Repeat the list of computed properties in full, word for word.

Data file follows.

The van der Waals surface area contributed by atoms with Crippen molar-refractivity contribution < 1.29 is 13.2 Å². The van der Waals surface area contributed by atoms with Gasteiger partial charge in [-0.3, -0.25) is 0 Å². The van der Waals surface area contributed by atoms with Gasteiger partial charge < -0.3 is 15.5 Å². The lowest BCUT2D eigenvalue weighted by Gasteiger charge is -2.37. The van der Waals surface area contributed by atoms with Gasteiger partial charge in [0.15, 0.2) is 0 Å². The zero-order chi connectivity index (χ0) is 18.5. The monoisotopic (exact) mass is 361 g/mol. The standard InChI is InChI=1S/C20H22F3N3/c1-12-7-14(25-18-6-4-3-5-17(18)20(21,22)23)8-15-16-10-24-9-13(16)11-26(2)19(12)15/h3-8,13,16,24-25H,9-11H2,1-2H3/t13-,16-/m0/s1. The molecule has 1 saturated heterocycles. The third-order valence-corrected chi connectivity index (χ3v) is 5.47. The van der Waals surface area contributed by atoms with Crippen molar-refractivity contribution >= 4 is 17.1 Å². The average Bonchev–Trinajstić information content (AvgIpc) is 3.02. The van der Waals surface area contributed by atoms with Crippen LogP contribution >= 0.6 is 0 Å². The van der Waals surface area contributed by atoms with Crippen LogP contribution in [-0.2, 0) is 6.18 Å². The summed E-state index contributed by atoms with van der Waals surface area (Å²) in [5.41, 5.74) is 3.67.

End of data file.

The van der Waals surface area contributed by atoms with Crippen molar-refractivity contribution < 1.29 is 13.2 Å². The van der Waals surface area contributed by atoms with Gasteiger partial charge in [-0.3, -0.25) is 0 Å². The van der Waals surface area contributed by atoms with Gasteiger partial charge < -0.3 is 15.5 Å². The lowest BCUT2D eigenvalue weighted by Gasteiger charge is -2.37. The van der Waals surface area contributed by atoms with Gasteiger partial charge in [0.15, 0.2) is 0 Å². The zero-order chi connectivity index (χ0) is 18.5. The monoisotopic (exact) mass is 361 g/mol. The standard InChI is InChI=1S/C20H22F3N3/c1-12-7-14(25-18-6-4-3-5-17(18)20(21,22)23)8-15-16-10-24-9-13(16)11-26(2)19(12)15/h3-8,13,16,24-25H,9-11H2,1-2H3/t13-,16-/m0/s1. The molecule has 1 saturated heterocycles. The third-order valence-corrected chi connectivity index (χ3v) is 5.47. The van der Waals surface area contributed by atoms with Crippen molar-refractivity contribution >= 4 is 17.1 Å². The average Bonchev–Trinajstić information content (AvgIpc) is 3.02. The van der Waals surface area contributed by atoms with Crippen LogP contribution >= 0.6 is 0 Å². The van der Waals surface area contributed by atoms with Crippen LogP contribution in [-0.2, 0) is 6.18 Å². The summed E-state index contributed by atoms with van der Waals surface area (Å²) in [5.41, 5.74) is 3.67.